I didn’t have much time to peruse the research this week, but here is the cream of the crop. -Jim
Have (another) banana: We are used to hearing guidelines about sodium restriction in our diets, but rarely hear about the benefits of including more servings of foods rich in potassium (at least not directly). This week, Italian researchers released the results of a large meta-analysis concluding that those who consumed the most potassium (an amount roughly equal to 3 servings of potassium-rich fruit) had a 21% lower risk of stroke. So try to work a banana or two into your daily routine – they’re affordable on any budget. Read a commentary on the findings at Everything Health for more info and a challenge from Dr. Brayer.
Cutting Parkinson’s risk: An abstract released this week concluded that those with the highest consumption of berries had a 22% lower risk of developing Parkinson’s disease, compared with those who at the least – but the findings were released as an abstract at a neurology conference and have not undergone the peer review process. Further, the benefit was only observed in men – the researchers aren’t ready to recommend flavanoids for prevention until the findings are duplicated. Other recently published research concluded that regular ibuprofen use was associated with lower Parkinson’s risk. Researchers do not yet know the mechanism, and it’s far too early to make any recommendations, but keep an eye on this.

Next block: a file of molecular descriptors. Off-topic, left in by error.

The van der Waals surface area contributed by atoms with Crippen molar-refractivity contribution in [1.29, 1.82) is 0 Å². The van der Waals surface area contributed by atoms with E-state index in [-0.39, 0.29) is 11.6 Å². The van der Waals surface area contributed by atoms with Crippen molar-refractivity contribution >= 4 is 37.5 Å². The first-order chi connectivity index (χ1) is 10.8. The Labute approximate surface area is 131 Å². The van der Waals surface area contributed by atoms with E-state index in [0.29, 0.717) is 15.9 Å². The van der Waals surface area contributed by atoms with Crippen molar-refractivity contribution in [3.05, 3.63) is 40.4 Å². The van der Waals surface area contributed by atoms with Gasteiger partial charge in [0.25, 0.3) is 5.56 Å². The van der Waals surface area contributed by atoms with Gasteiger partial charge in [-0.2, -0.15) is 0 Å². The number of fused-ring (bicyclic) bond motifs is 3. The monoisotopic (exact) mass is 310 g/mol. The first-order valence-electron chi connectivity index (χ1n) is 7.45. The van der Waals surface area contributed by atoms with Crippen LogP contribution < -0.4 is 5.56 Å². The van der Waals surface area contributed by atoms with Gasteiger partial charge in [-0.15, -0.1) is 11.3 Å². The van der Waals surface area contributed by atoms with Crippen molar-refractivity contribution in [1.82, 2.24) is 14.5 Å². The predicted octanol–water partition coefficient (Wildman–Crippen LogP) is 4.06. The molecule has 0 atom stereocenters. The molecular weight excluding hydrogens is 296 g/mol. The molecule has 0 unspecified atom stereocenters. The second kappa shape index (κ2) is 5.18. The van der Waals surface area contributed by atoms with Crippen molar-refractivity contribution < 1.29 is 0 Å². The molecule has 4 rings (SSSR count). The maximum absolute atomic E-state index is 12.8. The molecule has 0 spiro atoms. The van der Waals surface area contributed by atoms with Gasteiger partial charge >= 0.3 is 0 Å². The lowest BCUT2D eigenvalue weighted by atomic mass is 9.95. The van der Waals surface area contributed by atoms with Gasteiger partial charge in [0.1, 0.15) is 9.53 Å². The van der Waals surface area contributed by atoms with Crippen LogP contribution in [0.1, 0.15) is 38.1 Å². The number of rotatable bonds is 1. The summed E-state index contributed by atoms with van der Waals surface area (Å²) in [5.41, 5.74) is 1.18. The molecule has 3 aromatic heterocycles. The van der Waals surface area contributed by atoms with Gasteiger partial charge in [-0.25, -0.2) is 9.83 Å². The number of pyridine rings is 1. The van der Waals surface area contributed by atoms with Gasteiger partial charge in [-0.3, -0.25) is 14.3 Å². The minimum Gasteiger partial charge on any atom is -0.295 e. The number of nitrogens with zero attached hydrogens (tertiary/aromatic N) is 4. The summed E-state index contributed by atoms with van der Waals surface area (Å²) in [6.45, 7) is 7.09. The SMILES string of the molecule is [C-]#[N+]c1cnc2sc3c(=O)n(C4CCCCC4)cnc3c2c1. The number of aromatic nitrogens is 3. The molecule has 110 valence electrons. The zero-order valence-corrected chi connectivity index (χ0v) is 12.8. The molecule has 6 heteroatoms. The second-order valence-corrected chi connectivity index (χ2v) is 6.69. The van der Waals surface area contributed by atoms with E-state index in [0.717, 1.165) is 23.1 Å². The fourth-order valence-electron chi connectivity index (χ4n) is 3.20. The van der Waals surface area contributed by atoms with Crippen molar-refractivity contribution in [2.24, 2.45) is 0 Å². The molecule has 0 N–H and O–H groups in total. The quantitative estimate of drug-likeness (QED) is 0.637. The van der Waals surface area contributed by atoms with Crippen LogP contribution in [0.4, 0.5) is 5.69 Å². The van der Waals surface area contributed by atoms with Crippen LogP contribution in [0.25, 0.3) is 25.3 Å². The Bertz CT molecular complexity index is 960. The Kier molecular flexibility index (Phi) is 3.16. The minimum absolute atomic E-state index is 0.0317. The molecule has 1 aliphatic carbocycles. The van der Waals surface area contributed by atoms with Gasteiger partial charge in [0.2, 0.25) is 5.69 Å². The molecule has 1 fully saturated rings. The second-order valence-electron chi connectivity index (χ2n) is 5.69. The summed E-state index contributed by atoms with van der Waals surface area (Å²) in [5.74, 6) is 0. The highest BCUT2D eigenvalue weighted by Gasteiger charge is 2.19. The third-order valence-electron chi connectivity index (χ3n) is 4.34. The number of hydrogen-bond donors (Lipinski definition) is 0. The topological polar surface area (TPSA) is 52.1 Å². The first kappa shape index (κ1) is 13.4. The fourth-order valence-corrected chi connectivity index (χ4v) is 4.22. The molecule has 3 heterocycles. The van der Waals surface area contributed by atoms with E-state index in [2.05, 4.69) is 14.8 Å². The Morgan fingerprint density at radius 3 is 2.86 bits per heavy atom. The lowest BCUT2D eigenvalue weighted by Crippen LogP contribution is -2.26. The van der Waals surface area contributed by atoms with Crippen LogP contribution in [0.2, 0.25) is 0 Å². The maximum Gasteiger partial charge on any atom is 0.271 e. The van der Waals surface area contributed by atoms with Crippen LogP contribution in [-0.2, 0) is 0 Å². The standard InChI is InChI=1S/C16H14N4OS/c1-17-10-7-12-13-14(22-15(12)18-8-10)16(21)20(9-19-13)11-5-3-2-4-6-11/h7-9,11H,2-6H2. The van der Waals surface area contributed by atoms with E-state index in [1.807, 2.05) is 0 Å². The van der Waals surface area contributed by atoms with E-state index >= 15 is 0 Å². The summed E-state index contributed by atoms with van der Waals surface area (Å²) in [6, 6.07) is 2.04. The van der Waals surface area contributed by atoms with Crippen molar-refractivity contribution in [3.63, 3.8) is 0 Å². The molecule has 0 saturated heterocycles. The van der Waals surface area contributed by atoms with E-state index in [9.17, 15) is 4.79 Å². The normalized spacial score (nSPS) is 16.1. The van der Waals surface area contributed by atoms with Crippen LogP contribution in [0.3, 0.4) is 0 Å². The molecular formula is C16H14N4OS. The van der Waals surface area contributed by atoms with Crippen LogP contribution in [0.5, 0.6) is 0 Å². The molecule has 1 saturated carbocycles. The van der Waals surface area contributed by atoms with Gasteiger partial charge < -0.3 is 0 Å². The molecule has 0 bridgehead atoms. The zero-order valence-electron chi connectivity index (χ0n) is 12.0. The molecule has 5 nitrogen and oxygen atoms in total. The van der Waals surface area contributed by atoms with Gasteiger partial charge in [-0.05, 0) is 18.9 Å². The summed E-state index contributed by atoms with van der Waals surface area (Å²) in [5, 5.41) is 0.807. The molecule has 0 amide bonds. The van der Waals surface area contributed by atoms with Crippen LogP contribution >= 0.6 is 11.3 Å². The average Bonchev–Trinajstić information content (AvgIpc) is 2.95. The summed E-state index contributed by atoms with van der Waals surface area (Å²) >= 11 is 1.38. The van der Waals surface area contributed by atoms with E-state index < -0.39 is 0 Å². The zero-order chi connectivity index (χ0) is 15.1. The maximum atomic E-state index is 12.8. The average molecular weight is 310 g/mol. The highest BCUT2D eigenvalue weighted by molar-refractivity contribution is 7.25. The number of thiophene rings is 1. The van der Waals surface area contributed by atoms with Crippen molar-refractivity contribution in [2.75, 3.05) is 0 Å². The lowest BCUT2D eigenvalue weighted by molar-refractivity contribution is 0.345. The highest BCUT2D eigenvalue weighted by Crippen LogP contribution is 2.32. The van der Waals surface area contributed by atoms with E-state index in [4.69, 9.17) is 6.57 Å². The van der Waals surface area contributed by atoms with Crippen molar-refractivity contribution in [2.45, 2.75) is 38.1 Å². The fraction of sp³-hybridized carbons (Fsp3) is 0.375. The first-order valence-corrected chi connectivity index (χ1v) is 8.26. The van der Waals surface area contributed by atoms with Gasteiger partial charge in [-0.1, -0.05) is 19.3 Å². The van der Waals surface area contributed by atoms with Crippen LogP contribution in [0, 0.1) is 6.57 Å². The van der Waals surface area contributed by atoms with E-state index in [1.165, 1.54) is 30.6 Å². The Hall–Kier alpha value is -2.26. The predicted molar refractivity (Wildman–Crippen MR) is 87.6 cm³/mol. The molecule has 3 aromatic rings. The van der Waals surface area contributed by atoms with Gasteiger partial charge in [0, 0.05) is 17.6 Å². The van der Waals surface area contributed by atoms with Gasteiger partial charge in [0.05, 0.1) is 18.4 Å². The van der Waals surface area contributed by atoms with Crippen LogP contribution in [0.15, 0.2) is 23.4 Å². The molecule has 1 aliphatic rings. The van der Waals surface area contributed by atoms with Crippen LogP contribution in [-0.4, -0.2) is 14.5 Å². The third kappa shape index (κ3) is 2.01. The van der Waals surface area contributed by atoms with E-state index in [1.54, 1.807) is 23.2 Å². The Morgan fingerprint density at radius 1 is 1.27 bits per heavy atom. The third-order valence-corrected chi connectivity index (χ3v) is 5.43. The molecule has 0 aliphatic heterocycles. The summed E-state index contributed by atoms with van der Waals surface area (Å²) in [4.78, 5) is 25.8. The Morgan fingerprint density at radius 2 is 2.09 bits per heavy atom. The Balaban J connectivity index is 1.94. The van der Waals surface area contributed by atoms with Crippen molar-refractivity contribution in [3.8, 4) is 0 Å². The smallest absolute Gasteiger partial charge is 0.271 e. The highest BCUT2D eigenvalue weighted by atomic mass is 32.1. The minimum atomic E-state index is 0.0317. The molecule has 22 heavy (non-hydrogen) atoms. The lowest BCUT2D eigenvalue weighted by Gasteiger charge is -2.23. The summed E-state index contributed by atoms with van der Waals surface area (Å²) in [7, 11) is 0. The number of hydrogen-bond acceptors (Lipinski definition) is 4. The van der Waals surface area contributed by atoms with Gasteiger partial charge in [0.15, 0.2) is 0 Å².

Supine is best for baby’s brain: Research coming to us from Australia earlier this week concluded that babies who slept on their back had better cerebral oxygenation than those allowed to sleep in a prone position. The role of cerebral oxygenation has already been implicated in SIDS, and this research provides more evidence against allowing your baby to sleep on their belly. We already know that the supine sleeping position is best for prevention of SIDS – here are some additional recommendations.